This time last year, Anthony Davis was playing with the high school kids, but as an incoming college freshman, the future Kentucky Wildcat was up with the big boys this year, making an immediate impact in the college group with a thunderous dunk over Duke forward Mason Plumlee, although Davis refused to acknowledge his highlight play ever occurred.
“I ain’t saying nothing,” Davis said. “I know he’s caught a lot of people and I don’t want to be the one he catches, you know, coming after me for revenge.”
Other players of note during the college workouts include Kansas forward Thomas Robinson, who dueled with Sullinger in a preview of this December’s OSU-KU match-up, and Minnesota forward Trevor Mbakwe, who cleaned up inside with some power dunks, cleaned the boards, and was one of the most physical defenders on Tuesday.
Surprisingly, incoming Kentucky freshman Michael Gilchrist seemed to disappear throughout the half-court scrimmages, although that may have changed when the players got out in the open court, which was closed to the media.
The high schoolers full court, however, was not closed to the media, and perhaps provided the best opportunity to evaluate the players on hand. As the players played 5-on-5, sometimes alongside LeBron as a teammate, I made the following observations:
- Class of 2013 forward Aaron Gordon can fly with the best of them, as he started off a game on LeBron’s team by catching an alley-oop dunk right off the tip, and then followed it up with another dunk on the very next possession. Playing in his second game, Gordon had a monster put-back dunk, only to one-up it with a 360-degree dunk moments later.
- I was very excited to watch 2012 prospect Mitch McGary in person, as by most accounts, he is the highest ranked player in his class attending the camp, but he looked rather ordinary in drills. That all changed in the full court scrimmages, as the 6-11 McGary showed excellent ability to pass, shoot and dunk with arguably the most developed body in the gym (aside from LeBron’s), setting himself aside as the must-watch player whenever he was on the court. That didn’t prevent McGary from any forgettable moments though, as one particular sequence saw him unsuccessfully scream for the ball from a teammate, gather an offensive of rebound only to have his put-back blocked, and then demand to take the ball up court on the next possession, only to airball a step-back jumper.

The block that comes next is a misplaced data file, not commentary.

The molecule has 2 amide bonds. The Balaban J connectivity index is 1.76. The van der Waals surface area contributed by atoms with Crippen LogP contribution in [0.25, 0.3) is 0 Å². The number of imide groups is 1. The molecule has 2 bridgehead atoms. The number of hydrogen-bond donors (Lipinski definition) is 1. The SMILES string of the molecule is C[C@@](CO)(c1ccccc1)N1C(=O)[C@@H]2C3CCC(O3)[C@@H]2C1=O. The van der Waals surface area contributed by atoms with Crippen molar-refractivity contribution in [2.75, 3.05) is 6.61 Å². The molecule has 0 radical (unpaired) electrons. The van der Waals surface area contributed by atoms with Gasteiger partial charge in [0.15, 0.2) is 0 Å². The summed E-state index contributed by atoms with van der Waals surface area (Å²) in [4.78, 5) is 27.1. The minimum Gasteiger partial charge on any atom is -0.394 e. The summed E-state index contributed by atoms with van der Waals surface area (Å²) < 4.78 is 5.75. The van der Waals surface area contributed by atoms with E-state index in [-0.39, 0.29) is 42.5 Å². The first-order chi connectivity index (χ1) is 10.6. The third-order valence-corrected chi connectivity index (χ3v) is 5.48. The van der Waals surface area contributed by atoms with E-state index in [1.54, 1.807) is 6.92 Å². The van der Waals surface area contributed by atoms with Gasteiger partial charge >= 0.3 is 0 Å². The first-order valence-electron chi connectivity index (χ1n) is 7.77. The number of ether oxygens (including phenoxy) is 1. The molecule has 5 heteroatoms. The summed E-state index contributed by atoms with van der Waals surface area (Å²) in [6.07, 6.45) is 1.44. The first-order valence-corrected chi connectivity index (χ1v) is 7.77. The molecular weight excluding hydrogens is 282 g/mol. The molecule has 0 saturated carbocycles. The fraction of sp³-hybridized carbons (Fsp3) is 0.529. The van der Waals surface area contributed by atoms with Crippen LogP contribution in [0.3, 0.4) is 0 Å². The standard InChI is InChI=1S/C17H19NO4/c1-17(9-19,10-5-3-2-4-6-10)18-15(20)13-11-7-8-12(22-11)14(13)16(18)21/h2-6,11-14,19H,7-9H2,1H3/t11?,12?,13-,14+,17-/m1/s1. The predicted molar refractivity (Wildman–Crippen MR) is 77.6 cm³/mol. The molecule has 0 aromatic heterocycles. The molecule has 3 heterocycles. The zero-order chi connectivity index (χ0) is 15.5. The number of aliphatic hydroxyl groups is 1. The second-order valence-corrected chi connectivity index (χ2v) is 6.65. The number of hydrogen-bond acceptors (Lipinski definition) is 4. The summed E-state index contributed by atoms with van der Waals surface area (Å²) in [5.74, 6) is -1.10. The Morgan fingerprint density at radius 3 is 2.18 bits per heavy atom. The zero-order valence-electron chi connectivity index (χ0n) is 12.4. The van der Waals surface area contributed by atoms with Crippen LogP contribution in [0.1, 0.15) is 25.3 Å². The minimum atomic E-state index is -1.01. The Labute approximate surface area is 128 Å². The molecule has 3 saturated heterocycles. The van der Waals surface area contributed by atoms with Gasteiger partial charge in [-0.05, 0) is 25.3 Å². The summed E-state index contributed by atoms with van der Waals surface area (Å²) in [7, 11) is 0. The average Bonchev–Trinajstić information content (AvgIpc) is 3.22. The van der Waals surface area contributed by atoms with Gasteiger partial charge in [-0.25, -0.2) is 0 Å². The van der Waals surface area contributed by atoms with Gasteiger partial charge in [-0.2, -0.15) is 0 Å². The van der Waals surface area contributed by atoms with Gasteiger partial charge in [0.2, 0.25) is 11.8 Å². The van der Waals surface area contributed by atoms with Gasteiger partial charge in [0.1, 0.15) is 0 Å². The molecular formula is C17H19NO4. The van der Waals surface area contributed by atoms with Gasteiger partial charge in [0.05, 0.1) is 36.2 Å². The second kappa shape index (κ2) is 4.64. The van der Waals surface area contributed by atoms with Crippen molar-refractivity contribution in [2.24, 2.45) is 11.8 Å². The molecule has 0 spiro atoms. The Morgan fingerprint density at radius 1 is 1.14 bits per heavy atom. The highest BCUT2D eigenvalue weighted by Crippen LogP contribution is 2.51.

- Grant Jerrett may be the most offensively polished of the big men at the camp, and his 7-1 wingspan allowed him to convert on dunks that most others wouldn’t be able to make.
- If it’s not Grant who’s the most skilled big, it’s the aforementioned Tony Parker, who picked up where he left off from the morning session and even added an impressive chase down block to prevent Danrad Knowles from converting on a fast break dunk.
- At 263 pounds, Dakari Johnson doesn’t isn’t a very agile big, but it seemed like every time I looked up, No. 56 was either grabbing a rebound or cleaning up with a dunk on the block.
Despite the scrimmages being officiated and the scores being kept, the overall tone of Wednesday night was pretty informal, which should change on Thursday, when the high schoolers will compete against each other while participating on their assigned teams in the start of the camp’s tournament.